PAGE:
So, because some people ignored the rules that existed, the rules that did exist that many, many other people used weren't important?
D&D Next = D&D: Quantum Edition
HA HA, TIME FOR Strawmen.
The newer versions of the game almost steers players towards that method of play style simply for not giving xp bonuses to roleplaying  


This would be funny for being flat wrong, if it weren't so busy being sad for being flat wrong.
Seriously, though, you should check out the PbP Haven. You might also like Real Adventures, IF you're cool.
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As a DM I enjoy the fact that the skills are there. Some of my players are excelent role players and for the most part I don't make them role skill checks for things they roleplay well. Last night, they roleplayed so well, they managed to amuse themselves in an inn for an hour and a half. (of real time) SInce they burnt up so much time with thier diolouges and drinking games I gave them the XP value of the combat encounter I cut out. (due to time contraints) 

Othe other hand I have some players who are horrible roleplayers. They can't come up with in character diolouge at the drop of the hat. They can't come up with a clever slight of hand to distract a mark. When I am a player and not a DM I can fall into this category on most nights. When they want to make thier character perform something they themselves can't do I turn it into a role of the dice. After all this game is about letting us do something that we couldn't do in this world.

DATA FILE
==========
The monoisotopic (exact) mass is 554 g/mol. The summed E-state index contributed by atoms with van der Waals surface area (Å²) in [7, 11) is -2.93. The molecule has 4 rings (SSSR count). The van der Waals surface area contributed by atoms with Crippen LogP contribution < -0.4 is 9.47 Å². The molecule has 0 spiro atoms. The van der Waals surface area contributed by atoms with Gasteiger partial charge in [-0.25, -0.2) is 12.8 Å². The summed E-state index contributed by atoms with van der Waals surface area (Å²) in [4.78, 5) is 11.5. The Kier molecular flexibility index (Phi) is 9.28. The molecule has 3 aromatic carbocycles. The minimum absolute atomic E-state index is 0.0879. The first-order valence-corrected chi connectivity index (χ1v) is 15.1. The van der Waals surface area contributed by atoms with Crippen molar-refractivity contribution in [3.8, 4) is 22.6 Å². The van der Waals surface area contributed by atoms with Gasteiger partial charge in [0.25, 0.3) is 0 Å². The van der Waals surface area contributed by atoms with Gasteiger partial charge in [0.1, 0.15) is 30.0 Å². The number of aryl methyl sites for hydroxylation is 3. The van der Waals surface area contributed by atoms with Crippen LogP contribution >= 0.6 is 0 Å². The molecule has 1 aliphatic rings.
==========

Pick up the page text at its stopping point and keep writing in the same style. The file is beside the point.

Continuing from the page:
The newer versions of the game almost steers players towards that method of play style simply for not giving xp bonuses to roleplaying



By your pluralization, I assume you mean the WotC editions.

DMG, 3.0 Edition, Page 168, under the header "Variant: Story Awards" offers "Challenge Ratings for Noncombat Encounters", "Mission Goals", and "Roleplaying Awards".  Furthermore, it recommends eliminating or halving combat awards when using Story Awards.  The section takes up most of a two-page spread in the Dungeon Master's Guide, which one would expecte a Dungeon Master to read and follow according to the tenor of intended campaign.

"But it's a variant!"  Yeah, and it's also hard.  Awarding XP for Roleplaying, interaction, and other noncombat encounters is a variant because it is very hard to balance.  That is, you can't assign numbers to the gamut of possible noncombat but experience-worthy events like you can to combat encounters.  Each roleplaying event is unique and it's nearly impossible to provide rules for arbitrating them, especially determing what is worthy of what reward.  Combat, on the other hand, has numbers behind it, so a table can be generated for that.

If your groups use skills blindly, hide behind dice when presented with a lateral thinking puzzle (and are allowed to do so every time), and neither encourage nor reward Roleplaying, that is a problem with your groups.  3rd supported doing the opposite, and I'm sure someone will come along quickly enough to cite you chapter and verse on where 4th does the same.